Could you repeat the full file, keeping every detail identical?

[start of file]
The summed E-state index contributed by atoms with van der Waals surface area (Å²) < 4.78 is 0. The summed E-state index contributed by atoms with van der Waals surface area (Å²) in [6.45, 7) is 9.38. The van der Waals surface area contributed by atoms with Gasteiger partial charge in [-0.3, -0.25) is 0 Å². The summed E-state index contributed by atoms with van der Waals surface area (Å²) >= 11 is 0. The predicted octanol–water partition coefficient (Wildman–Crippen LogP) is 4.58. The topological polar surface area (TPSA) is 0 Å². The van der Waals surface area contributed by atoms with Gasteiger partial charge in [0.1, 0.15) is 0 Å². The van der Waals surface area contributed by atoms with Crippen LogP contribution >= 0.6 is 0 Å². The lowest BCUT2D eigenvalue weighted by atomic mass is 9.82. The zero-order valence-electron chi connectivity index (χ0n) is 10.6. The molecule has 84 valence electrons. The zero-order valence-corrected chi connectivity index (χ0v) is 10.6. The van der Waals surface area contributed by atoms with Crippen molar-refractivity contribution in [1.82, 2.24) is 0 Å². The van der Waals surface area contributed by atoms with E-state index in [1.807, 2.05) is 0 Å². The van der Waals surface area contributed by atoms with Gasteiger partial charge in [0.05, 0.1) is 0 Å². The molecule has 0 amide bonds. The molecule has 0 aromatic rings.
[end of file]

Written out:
The summed E-state index contributed by atoms with van der Waals surface area (Å²) < 4.78 is 0. The summed E-state index contributed by atoms with van der Waals surface area (Å²) in [6.45, 7) is 9.38. The van der Waals surface area contributed by atoms with Gasteiger partial charge in [-0.3, -0.25) is 0 Å². The summed E-state index contributed by atoms with van der Waals surface area (Å²) >= 11 is 0. The predicted octanol–water partition coefficient (Wildman–Crippen LogP) is 4.58. The topological polar surface area (TPSA) is 0 Å². The van der Waals surface area contributed by atoms with Gasteiger partial charge in [0.1, 0.15) is 0 Å². The van der Waals surface area contributed by atoms with Crippen LogP contribution >= 0.6 is 0 Å². The lowest BCUT2D eigenvalue weighted by atomic mass is 9.82. The zero-order valence-electron chi connectivity index (χ0n) is 10.6. The molecule has 84 valence electrons. The zero-order valence-corrected chi connectivity index (χ0v) is 10.6. The van der Waals surface area contributed by atoms with Crippen molar-refractivity contribution in [1.82, 2.24) is 0 Å². The van der Waals surface area contributed by atoms with E-state index in [1.807, 2.05) is 0 Å². The van der Waals surface area contributed by atoms with Gasteiger partial charge in [0.05, 0.1) is 0 Å². The molecule has 0 amide bonds. The molecule has 0 aromatic rings.